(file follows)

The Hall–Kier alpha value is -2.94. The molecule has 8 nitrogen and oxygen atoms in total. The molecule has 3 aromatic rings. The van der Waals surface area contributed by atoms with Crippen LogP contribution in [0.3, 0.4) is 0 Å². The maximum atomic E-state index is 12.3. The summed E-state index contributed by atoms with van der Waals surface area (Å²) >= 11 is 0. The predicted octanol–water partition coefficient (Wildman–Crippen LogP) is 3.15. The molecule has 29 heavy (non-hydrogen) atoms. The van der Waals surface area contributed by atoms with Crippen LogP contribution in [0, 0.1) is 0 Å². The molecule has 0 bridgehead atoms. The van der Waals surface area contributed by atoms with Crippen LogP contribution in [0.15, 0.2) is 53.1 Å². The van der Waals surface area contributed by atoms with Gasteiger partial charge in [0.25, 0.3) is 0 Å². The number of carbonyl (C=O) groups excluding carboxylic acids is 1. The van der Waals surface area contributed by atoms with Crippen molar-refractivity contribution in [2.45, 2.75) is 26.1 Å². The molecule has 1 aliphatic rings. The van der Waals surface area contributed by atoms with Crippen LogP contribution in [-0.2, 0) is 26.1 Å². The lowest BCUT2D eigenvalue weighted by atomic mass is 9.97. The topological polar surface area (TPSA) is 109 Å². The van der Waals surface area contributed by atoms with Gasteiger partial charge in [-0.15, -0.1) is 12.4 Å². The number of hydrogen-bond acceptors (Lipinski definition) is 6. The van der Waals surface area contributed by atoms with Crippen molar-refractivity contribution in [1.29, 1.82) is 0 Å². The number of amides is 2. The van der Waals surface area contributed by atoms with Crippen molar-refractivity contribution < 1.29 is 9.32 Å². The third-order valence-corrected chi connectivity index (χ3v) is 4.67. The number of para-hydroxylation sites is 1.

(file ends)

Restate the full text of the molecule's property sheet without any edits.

The Hall–Kier alpha value is -2.94. The molecule has 8 nitrogen and oxygen atoms in total. The molecule has 3 aromatic rings. The van der Waals surface area contributed by atoms with Crippen LogP contribution in [0.3, 0.4) is 0 Å². The maximum atomic E-state index is 12.3. The summed E-state index contributed by atoms with van der Waals surface area (Å²) >= 11 is 0. The predicted octanol–water partition coefficient (Wildman–Crippen LogP) is 3.15. The molecule has 29 heavy (non-hydrogen) atoms. The van der Waals surface area contributed by atoms with Crippen LogP contribution in [0, 0.1) is 0 Å². The molecule has 0 bridgehead atoms. The van der Waals surface area contributed by atoms with Crippen LogP contribution in [0.15, 0.2) is 53.1 Å². The van der Waals surface area contributed by atoms with Gasteiger partial charge in [0.25, 0.3) is 0 Å². The number of carbonyl (C=O) groups excluding carboxylic acids is 1. The van der Waals surface area contributed by atoms with Crippen molar-refractivity contribution in [2.45, 2.75) is 26.1 Å². The molecule has 1 aliphatic rings. The van der Waals surface area contributed by atoms with Crippen LogP contribution in [-0.2, 0) is 26.1 Å². The lowest BCUT2D eigenvalue weighted by atomic mass is 9.97. The topological polar surface area (TPSA) is 109 Å². The van der Waals surface area contributed by atoms with Gasteiger partial charge in [-0.15, -0.1) is 12.4 Å². The number of hydrogen-bond acceptors (Lipinski definition) is 6. The van der Waals surface area contributed by atoms with Crippen molar-refractivity contribution in [1.29, 1.82) is 0 Å². The number of amides is 2. The van der Waals surface area contributed by atoms with Crippen molar-refractivity contribution < 1.29 is 9.32 Å². The third-order valence-corrected chi connectivity index (χ3v) is 4.67. The number of para-hydroxylation sites is 1.